Our nation was built by mavericks. It was constructed off the backs and brains of pioneers and entrepreneurs who didn’t wait for someone else to go first. Think of inventors like Thomas Edison or Henry Ford. Think of pioneers like Rufus Putnam or Davy Crockett. In fact, when asked about the early pioneers who settled America, President George Washington stated, “I know many of the settlers personally, and there never were men better calculated to promote the welfare of such a community.” Additionally, General Lafayette of France, who fought with the Americans during the Revolution, described these pioneers: “They were the bravest of brave. Better men never lived.” Senator George F. Hoar of Massachusetts orated, “It was an illustrious band; they were men of exceptional character, talents and attainments; they were the best of New England culture; they were Revolutionary heroes.”
Today, this spirit is lacking in so many of us because we’ve become… well, satisfied and safe. We’ve become complacent or apathetic, and even worse, we’ve come to a place where it’s almost politically incorrect to step out and push people toward something better. After all, we have no right to do so—it would be infringing on other’s rights. Besides, what if we fail? We might get sued, or worse yet, our failure will surely show up on social media. Unfortunately, this outlook has created a risk-averse mentality in students.
But that isn’t the only problem. One of the biggest hindrances to students stepping up and leading others is the assumption that they cannot lead unless they’ve been given permission to do so. In other words, unless they possess a position of authority, they should never step out and attempt to get anyone to do something. In the words of John Gardener, we’ve injected millions with an “anti-leadership vaccine.”
That’s why I enjoyed reading about a campaign just two months ago at the College of William & Mary. Leadership opportunities abound there, but in November, the Office of Student Leadership Development promoted awareness of what might be the most important leadership role on campus: one without a title.
The #NoTitleNeeded campaign consisted of events both on-campus and online, designed to highlight the importance of leadership among students who selflessly contribute to their organizations (and the William & Mary community) even though they lack a formal title or position. The campaign’s goal was to recognize that everyone has the capacity to practice leadership, and that leadership is not something available only to those with titles, position or authority. I love it. This is exactly what we promote at Growing Leaders.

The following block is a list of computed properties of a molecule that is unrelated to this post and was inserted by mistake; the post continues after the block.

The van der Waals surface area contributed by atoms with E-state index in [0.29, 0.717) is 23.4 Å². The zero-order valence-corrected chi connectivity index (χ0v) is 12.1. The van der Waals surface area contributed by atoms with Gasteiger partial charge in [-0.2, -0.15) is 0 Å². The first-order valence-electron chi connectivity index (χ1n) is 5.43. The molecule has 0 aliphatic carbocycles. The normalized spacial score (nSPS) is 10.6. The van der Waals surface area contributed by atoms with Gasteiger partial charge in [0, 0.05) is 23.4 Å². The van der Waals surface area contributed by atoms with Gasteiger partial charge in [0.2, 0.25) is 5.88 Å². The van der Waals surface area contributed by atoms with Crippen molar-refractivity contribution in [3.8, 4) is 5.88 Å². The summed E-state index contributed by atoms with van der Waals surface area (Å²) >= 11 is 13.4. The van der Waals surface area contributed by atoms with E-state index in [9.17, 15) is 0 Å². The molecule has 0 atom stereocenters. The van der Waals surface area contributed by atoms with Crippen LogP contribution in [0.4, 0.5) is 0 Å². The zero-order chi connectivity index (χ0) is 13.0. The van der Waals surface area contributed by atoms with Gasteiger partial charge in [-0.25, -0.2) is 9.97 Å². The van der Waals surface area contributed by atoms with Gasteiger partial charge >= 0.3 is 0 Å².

Anne Arseneau, director of the Office of Student Leadership Development, summarized the campaign in a great way: “The practice of leadership should be open to everyone. Every day, we each have the opportunity to learn more about ourselves, others, and what it means to be engaged in our respective communities. Practicing leadership means identifying what you care about and working with others to create positive change. We don’t have to wait to have a position or title to do that.”
As part of the campaign, the Student Leadership Development team spearheaded a social media campaign that asked students to use the hashtag “#NoTitleNeeded” to discuss different aspects of non-positional leadership. Students then posted photos under the hashtag and filling in the blank in “No Title Needed to ____________.”
Additionally, the campaign included a video and a series of blog posts, in which writers from Student Leadership Development addressed the necessity and implications of non-positional leadership. On-campus events were held for students to explore where they fit into the big picture. Students were then encouraged to take an active role in employing their gifts and passions.
To this end, Student Leadership Development changed the Recognizing Achievement in Leadership (RAIL) Award to the No Title Needed Award, providing a tangible recognition to those unsung leaders on campus. “We hope students will pause to think about the concept,” Arseneau said. “Sometimes we are too dependent on hierarchy and position. No one has to wait to be tapped to care.”
My hats off to the College of William & Mary. This is the spirit we must cultivate in students.
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